You may think that a quick 10 minutes in the fridge will do the job, but all good wines benefit from being stored – and hence served – at the right temperature. Multi-faceted cabinets with various temperature settings can provide that, but are they really worth the outlay, asks Sally Easton MW

Can the size of the various compartments be altered? If you like to drink a lot of white, but red only rarely, can the cool compartment be twice the size? If you only buy wine when it’s in its drinking window, can the two-temperature cabinet be made to work just at 6–10°C and 15–18°C?

n Does your cabinet account for humidity? This can have an important effect on long-term storage. Between 60% and 80% humidity is thought to be about right, but leaving wine in these service cabinets for up to a year can dry out the corks.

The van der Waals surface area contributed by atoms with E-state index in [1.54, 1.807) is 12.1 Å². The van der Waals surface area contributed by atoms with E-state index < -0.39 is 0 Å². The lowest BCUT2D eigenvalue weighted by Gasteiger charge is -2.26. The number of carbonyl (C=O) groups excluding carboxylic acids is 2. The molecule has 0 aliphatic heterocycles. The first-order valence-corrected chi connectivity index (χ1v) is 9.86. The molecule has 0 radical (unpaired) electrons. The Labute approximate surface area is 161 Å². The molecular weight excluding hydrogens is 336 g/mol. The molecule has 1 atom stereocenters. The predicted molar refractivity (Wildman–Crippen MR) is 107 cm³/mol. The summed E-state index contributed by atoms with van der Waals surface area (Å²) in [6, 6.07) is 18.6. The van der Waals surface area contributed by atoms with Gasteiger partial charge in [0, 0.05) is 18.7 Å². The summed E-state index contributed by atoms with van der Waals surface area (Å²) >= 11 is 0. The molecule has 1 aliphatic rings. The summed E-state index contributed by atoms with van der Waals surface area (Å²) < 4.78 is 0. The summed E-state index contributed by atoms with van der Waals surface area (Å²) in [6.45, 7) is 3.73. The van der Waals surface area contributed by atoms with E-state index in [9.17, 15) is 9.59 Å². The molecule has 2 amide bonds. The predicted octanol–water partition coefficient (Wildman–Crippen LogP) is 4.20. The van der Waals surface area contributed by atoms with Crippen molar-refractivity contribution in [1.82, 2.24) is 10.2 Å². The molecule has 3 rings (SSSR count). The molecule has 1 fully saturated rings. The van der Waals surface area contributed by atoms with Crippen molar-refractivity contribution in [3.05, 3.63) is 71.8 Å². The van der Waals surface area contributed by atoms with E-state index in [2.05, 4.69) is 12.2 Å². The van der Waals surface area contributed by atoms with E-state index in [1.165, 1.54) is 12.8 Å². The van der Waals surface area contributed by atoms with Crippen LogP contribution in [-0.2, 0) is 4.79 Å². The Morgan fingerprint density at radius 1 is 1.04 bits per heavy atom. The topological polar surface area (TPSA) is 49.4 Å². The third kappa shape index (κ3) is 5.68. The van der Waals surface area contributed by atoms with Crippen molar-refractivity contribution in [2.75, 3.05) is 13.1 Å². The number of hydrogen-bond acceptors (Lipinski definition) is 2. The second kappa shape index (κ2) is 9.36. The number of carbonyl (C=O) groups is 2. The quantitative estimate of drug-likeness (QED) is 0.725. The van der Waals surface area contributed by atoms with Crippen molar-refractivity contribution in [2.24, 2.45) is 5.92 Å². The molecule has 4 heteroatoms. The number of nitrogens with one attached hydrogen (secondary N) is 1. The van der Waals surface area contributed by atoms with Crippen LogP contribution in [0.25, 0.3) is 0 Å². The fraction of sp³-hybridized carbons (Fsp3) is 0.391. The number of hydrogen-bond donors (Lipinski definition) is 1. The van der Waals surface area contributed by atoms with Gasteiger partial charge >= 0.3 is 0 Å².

n How are the temperature and humidity controlled in each section? And what happens when either goes out of the range you’ve set? Is there an audible warning?

n The ability to store different-sized bottles is also important. Avoid cabinets built with only the 750ml Bordeaux size in mind. You need to find out if the compartments can be altered to fit magnums, halves and Burgundy or Alsace-shaped bottles.

n If your drinking habits change can your three-temperature model be easily switched to a two-temperature or even a single temperature unit?

n Temperature-controlled storage units, though often incredibly useful, aren’t always the most attractive household item. But you can improve their look. Shelves may vary from a wire grill to a beautifully manicured cherry wood; doors may be glass, shiny metal or solid wood. Running costs and energy ratings may also be a consideration.

Suppliers to consider:

Artevino www.artevino.co.uk

Chambrair www.wine-cabinets-uk.co.uk

Eurocave www.eurocave.co.uk

Liebherr www.coolectric.co.uk

Transtherm www.transtherm-uk.com

Vinosafe www.finewinestorage.com